Prader-Willi and not feasting at Christmas

The whole family Image copyright Other

Josie Drake has a condition that means she never feels full. Here, her mother Carolyn talks about the meticulous meal planning that goes into Christmas.

Our daughter Josie is 16 and has a rare medical condition called Prader-Willi Syndrome (PWS) which comes with learning difficulties and sometimes health complications.

Children with PWS have an insatiable appetite and never physically feel full. Some young people and adults will raid the fridge, go through bins or eat frozen food if they can get their hands on it.

Because people with the condition can't burn fat efficiently and have low muscle tone, they have to be on a strict and permanent calorie-controlled diet for fear of life-threatening obesity.

Families and carers will have their own tactics to combat this, and whatever works best for them is often the right thing to do. Problems with eating often escalate dramatically as children with the syndrome get older and struggle with semi-independence.

I worry about Josie's future but as things stand she's at a healthy weight and mostly accepts her diet. But at Christmas, with people popping round at odd times for a mince pie, a table heaving with rich foods, and chocolates being handed round (as though rationing has just been lifted), the festivities have the potential to become a nightmare.

This year we'll do what we always do to dodge a fattening foods disaster - adapt, distract, substitute, and be sneaky.

Josie's meals follow a strict timetable. When she was younger, screaming tantrums would begin if the clock ticked past the allotted serving time. Now she is 16 her response to tardiness is more prosecutorial - I'm in the dock, and she's the chair of the committee on parental failings.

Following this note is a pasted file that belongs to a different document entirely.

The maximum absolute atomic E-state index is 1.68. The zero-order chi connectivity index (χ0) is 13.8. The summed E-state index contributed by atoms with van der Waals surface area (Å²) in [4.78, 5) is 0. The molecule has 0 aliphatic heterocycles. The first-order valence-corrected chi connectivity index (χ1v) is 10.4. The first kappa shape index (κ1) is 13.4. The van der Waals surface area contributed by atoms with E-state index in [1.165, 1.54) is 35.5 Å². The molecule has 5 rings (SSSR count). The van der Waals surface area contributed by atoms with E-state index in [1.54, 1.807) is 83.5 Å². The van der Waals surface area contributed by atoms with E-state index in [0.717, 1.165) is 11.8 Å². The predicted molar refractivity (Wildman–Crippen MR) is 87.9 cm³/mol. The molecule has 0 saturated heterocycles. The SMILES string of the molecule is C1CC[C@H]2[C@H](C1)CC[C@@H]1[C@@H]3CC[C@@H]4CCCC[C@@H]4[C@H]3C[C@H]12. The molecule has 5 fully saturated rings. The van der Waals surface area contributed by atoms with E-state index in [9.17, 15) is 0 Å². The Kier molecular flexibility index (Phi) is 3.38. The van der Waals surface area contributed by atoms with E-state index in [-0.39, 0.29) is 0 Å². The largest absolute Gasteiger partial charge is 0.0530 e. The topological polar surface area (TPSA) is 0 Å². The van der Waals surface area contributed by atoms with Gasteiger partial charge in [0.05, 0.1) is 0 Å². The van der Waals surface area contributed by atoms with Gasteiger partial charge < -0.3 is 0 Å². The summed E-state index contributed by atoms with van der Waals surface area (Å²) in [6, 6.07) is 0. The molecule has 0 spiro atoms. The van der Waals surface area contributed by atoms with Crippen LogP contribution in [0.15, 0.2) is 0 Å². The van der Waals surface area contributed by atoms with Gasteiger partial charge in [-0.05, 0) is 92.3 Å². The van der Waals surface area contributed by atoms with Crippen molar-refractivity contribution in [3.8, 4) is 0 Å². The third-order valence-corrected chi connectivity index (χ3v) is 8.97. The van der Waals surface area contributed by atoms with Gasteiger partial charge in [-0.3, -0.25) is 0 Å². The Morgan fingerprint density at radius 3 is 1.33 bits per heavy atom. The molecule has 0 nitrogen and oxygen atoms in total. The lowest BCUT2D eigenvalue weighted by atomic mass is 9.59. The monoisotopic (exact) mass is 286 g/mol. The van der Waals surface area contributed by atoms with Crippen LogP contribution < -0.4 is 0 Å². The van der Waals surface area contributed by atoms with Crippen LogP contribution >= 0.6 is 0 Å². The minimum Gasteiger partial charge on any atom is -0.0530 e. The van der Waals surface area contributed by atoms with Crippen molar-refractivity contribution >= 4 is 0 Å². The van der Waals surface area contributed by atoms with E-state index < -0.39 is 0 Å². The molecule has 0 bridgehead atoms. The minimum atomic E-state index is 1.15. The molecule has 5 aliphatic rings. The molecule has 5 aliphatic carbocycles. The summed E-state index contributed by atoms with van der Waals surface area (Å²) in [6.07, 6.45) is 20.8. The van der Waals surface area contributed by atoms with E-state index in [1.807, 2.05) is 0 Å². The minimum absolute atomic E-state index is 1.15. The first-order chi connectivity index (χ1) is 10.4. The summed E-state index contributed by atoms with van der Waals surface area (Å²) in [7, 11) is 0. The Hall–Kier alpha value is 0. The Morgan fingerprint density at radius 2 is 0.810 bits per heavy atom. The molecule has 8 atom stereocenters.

Christmas dinner itself is served at 13:00 at the very latest. Josie gets a festive meal like the rest of us, but every ingredient is meticulously measured and the calories counted. She has one roast potato, two boiled potatoes, the turkey skins are binned, the cranberry sauce is measured. It's Brussels-heavy, and her Christmas pudding is a low-fat version.

One unusually calorific meal means that the rest of her intake that day is shaved down to compensate. Sometimes this means we have to be sneaky.

Image copyright Other

We always keep back a bit of her meal so that if there's a dropped spoon disaster, and three peas go on the floor, then three peas get replaced. For her this is fair, and it is important we are fair with Josie's food. She understands there are limits to what she's allowed to eat, and she is determined to have every last scrap of her allocated portion.

We pile up the meal on a small dish so it looks fuller. We cut food in half and tell her it's twice as much. We keep empty raisin boxes and fill them with half the number they'd normally contain so she can have an extra box.

Her six-year-old brother Daniel doesn't have PWS but knows Josie has a special diet, and she understands that he has different versions of food to her. So he'll have chocolate spread on toast and she'll have a smidge of honey - and they're both happy with that.


What is Prader-Willi Syndrome?

Image copyright PWSA
  • It is a rare genetic condition that affects one in 15,000 children born in the UK
  • The cause of PWS is not known, it is thought to happen by chance
  • It causes a constant desire to eat, restricted growth, learning difficulties, reduced muscle tone and a lack of secondary sexual development
  • There is no cure for PWS so symptoms have to be managed

Source: NHS UK

Prader-Willi Syndrome Association


He'll sometimes sneak into the kitchen with me and ask for a biscuit, and I'll tell him it's OK, as long as he eats it away from his sister so she doesn't get jealous.

Ironically, Daniel is a fussy eater and has to be cajoled, persuaded, and occasionally threatened to eat his meals. So while Josie polishes her plate clean at one end of the table, he pushes the chicken round his plate at the other. I dream of a middle ground.

We really enjoy Christmas. There's a lot of planning but that's second nature after all these years. It's all worth it when I see my daughter's thrilled expression as she catches sight of the glitter tracks in the garden from Santa's sleigh. (I can't think how they got there, and yes, Josie still believes).

But until the big day arrives, we'll be opening our food-safe advent calendar every morning. It's a cloth one with pockets we fill up ourselves with sugar-free sweets, popped in one day at a time, so there's no temptation for Josie to chomp through the lot.

Read more from Carolyn's blog, A Drake's Progress, here.

Follow @BBCOuch on Twitter and on Facebook, and listen to our monthly talk show